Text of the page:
Please, those of you who know more, please comment in the Facebook comment section of this article. Moderated comments take longer to post, as they have to be cleared. Feel free to post any screenshots you have taken if they can help resolve this issue.
I apologize for not knowing more. This is a very confusing issue. For a shelter trying to eventually go ‘no-kill,’ it would appear there’s a lot of killing taking place there.
RESPONSE FROM GCACS:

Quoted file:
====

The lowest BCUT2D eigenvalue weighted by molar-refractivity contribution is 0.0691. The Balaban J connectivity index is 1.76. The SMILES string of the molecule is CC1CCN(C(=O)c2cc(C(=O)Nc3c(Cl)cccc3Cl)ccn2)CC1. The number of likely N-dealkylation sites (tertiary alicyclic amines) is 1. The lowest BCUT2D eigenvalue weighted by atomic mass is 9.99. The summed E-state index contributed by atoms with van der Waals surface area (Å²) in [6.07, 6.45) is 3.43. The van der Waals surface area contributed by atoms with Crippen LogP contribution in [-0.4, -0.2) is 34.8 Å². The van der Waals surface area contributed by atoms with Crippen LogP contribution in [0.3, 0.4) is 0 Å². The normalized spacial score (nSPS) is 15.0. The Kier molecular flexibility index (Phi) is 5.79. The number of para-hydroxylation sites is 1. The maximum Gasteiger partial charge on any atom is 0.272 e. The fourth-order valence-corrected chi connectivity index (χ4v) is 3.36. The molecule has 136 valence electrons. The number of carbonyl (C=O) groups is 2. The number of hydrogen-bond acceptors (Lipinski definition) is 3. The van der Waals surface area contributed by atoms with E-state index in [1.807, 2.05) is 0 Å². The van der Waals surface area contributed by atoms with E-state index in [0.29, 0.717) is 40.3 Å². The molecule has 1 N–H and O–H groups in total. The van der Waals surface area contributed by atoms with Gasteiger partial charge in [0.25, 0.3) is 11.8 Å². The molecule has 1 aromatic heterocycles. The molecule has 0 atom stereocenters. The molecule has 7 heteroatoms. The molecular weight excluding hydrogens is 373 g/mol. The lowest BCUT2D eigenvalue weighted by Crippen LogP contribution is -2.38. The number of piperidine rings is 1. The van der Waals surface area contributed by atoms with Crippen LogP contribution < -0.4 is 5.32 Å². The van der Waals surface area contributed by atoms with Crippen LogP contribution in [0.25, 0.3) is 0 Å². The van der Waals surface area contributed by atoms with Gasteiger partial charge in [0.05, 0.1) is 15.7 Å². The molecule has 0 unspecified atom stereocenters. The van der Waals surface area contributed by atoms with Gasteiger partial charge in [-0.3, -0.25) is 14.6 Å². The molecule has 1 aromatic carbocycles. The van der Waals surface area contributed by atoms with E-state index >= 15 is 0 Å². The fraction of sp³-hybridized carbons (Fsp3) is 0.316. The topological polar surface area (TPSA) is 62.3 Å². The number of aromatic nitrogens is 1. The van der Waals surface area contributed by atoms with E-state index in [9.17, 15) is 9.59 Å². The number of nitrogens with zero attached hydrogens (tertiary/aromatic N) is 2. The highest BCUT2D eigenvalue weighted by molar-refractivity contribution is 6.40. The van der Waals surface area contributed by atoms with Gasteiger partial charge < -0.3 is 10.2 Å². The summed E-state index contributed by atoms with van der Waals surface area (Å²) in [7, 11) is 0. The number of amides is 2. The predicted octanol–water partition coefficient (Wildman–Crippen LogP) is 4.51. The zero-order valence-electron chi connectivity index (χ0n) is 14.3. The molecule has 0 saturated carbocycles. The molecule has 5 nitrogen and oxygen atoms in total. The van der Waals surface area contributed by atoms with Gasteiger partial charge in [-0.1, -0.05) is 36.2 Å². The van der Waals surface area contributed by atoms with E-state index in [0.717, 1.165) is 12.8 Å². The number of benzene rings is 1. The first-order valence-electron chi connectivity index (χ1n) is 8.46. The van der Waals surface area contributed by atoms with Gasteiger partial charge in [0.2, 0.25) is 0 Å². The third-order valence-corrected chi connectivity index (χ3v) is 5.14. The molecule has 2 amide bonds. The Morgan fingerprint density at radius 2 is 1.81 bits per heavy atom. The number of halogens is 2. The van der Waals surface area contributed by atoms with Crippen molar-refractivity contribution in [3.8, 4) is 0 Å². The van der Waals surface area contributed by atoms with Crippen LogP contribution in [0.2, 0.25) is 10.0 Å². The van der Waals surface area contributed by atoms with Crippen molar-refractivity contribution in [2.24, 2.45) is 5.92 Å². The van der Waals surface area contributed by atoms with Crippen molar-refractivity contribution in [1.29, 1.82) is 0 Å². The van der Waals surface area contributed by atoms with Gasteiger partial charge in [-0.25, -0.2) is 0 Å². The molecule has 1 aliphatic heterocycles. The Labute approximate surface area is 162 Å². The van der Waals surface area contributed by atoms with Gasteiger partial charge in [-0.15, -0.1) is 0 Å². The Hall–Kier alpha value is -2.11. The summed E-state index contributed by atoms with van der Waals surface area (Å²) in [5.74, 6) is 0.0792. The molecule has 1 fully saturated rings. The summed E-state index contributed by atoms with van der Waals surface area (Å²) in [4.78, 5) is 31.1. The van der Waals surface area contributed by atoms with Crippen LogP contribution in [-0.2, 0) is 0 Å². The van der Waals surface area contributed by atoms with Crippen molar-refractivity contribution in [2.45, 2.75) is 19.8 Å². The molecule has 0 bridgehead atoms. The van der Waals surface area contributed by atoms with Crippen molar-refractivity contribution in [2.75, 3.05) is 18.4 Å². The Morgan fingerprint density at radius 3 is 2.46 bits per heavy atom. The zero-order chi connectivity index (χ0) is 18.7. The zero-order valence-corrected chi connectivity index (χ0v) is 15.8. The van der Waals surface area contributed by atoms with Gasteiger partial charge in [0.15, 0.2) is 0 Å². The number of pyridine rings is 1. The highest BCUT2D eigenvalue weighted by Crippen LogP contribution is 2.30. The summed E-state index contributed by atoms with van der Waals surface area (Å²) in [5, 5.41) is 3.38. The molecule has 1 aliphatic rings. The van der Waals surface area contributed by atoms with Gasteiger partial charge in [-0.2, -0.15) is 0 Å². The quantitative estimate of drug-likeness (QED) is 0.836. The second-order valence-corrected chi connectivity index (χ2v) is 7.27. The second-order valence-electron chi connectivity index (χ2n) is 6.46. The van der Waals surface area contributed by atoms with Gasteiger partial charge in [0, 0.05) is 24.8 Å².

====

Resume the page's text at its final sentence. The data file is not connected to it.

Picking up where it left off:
The pet rescue team forwarded your email to me. Thank you for reaching out to us about your concerns. Of course, we want to save every savable animal and we are working hard towards that goal. We must always think first of what is in the best interest of the animals in our care. All of the situations that ultimately bring pregnant cats to our shelter in need of our help also creates an incredible amount of stress for them. Spaying a pregnant cat is usually safer for her health than going through gestation and birth of a litter under stressful circumstances of living in a shelter or foster home while pregnant. Successfully managing a pregnant animal through birth and delivery and then helping her raise the kittens to an age when they can be adopted is a labor-intensive and resource-intensive endeavor. The transition to “No Kill” in a community is a difficult and sometimes heartbreaking time for everyone because we are committed to saving every savable animal but we don’t yet have all of the resources or the capacity to accomplish this. We are working through each step of the life-saving pyramid, as suggested and outlined to us by Target Zero. At the very top tier of that life-saving pyramid are young kittens. It’s still a very discouraging fact that 3 out of every 4 kittens that people bring to Greenville County Animal Care are too young to be here. THIS is where we are focusing our efforts right now. All available resources—whether that’s foster homes, rescue groups, or financial support—need to go to the animals already here and who need these resources the most right now. Once we are successfully saving 90% or more of the kittens people bring to Animal Care for help, then we can implement more life-saving programs that would help unborn kittens. We realize this is a tough and emotional subject for our community to think about, and that’s why it’s absolutely critical that our community continues to support us as we work through each life-saving tier. Every person who works at Greenville County Animal Care considers every life important and we want the same thing that you want—to help all animals live well and have good homes. Criticizing the Animal Care staff and it’s policy to spay pregnant cats risks destruction of our No-Kill efforts by making it harder for us to raise money and find these vital resources necessary to implement more life-saving programs. I hope that I’ve answered your questions, but if you have others, please feel free to call me at 864-467-3953.